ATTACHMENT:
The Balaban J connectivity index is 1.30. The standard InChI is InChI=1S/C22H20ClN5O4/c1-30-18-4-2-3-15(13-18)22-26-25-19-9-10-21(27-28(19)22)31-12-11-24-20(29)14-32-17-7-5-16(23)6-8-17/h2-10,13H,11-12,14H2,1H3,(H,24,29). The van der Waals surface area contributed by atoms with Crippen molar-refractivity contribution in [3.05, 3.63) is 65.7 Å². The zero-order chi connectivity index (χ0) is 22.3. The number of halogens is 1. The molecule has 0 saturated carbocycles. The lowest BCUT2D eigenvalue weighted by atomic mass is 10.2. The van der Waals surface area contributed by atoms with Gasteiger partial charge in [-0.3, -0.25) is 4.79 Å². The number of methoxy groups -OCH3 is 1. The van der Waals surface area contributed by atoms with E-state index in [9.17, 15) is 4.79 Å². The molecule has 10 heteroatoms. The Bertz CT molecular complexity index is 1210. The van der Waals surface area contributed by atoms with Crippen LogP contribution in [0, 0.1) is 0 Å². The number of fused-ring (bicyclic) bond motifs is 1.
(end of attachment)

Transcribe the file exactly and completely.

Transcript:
The Balaban J connectivity index is 1.30. The standard InChI is InChI=1S/C22H20ClN5O4/c1-30-18-4-2-3-15(13-18)22-26-25-19-9-10-21(27-28(19)22)31-12-11-24-20(29)14-32-17-7-5-16(23)6-8-17/h2-10,13H,11-12,14H2,1H3,(H,24,29). The van der Waals surface area contributed by atoms with Crippen molar-refractivity contribution in [3.05, 3.63) is 65.7 Å². The zero-order chi connectivity index (χ0) is 22.3. The number of halogens is 1. The molecule has 0 saturated carbocycles. The lowest BCUT2D eigenvalue weighted by atomic mass is 10.2. The van der Waals surface area contributed by atoms with Gasteiger partial charge in [-0.3, -0.25) is 4.79 Å². The number of methoxy groups -OCH3 is 1. The van der Waals surface area contributed by atoms with E-state index in [9.17, 15) is 4.79 Å². The molecule has 10 heteroatoms. The Bertz CT molecular complexity index is 1210. The van der Waals surface area contributed by atoms with Crippen LogP contribution in [0, 0.1) is 0 Å². The number of fused-ring (bicyclic) bond motifs is 1.